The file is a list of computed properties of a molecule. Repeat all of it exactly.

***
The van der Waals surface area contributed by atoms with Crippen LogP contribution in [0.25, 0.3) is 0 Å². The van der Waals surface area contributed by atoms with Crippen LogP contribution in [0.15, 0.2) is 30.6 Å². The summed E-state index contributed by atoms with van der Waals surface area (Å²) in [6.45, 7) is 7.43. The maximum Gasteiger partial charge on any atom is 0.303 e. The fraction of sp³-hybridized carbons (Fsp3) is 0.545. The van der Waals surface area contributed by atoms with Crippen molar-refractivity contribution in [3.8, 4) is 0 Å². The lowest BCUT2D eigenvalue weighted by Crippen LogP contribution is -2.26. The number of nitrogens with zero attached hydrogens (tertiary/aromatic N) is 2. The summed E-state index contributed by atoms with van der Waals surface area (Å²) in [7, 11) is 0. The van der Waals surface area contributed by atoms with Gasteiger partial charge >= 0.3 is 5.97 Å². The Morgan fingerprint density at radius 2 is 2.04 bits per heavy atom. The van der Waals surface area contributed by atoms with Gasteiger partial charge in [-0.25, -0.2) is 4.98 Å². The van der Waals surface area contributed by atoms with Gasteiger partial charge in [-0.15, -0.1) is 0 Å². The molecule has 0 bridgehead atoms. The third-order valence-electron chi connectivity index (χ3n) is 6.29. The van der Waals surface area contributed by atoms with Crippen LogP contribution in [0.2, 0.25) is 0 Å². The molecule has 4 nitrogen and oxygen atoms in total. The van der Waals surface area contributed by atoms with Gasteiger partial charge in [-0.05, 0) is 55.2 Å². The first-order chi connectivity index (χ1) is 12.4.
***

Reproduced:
The van der Waals surface area contributed by atoms with Crippen LogP contribution in [0.25, 0.3) is 0 Å². The van der Waals surface area contributed by atoms with Crippen LogP contribution in [0.15, 0.2) is 30.6 Å². The summed E-state index contributed by atoms with van der Waals surface area (Å²) in [6.45, 7) is 7.43. The maximum Gasteiger partial charge on any atom is 0.303 e. The fraction of sp³-hybridized carbons (Fsp3) is 0.545. The van der Waals surface area contributed by atoms with Crippen molar-refractivity contribution in [3.8, 4) is 0 Å². The lowest BCUT2D eigenvalue weighted by Crippen LogP contribution is -2.26. The number of nitrogens with zero attached hydrogens (tertiary/aromatic N) is 2. The summed E-state index contributed by atoms with van der Waals surface area (Å²) in [7, 11) is 0. The van der Waals surface area contributed by atoms with Gasteiger partial charge >= 0.3 is 5.97 Å². The Morgan fingerprint density at radius 2 is 2.04 bits per heavy atom. The van der Waals surface area contributed by atoms with Gasteiger partial charge in [-0.25, -0.2) is 4.98 Å². The van der Waals surface area contributed by atoms with Gasteiger partial charge in [-0.15, -0.1) is 0 Å². The molecule has 0 bridgehead atoms. The third-order valence-electron chi connectivity index (χ3n) is 6.29. The van der Waals surface area contributed by atoms with Crippen LogP contribution in [0.2, 0.25) is 0 Å². The molecule has 4 nitrogen and oxygen atoms in total. The van der Waals surface area contributed by atoms with Gasteiger partial charge in [-0.05, 0) is 55.2 Å². The first-order chi connectivity index (χ1) is 12.4.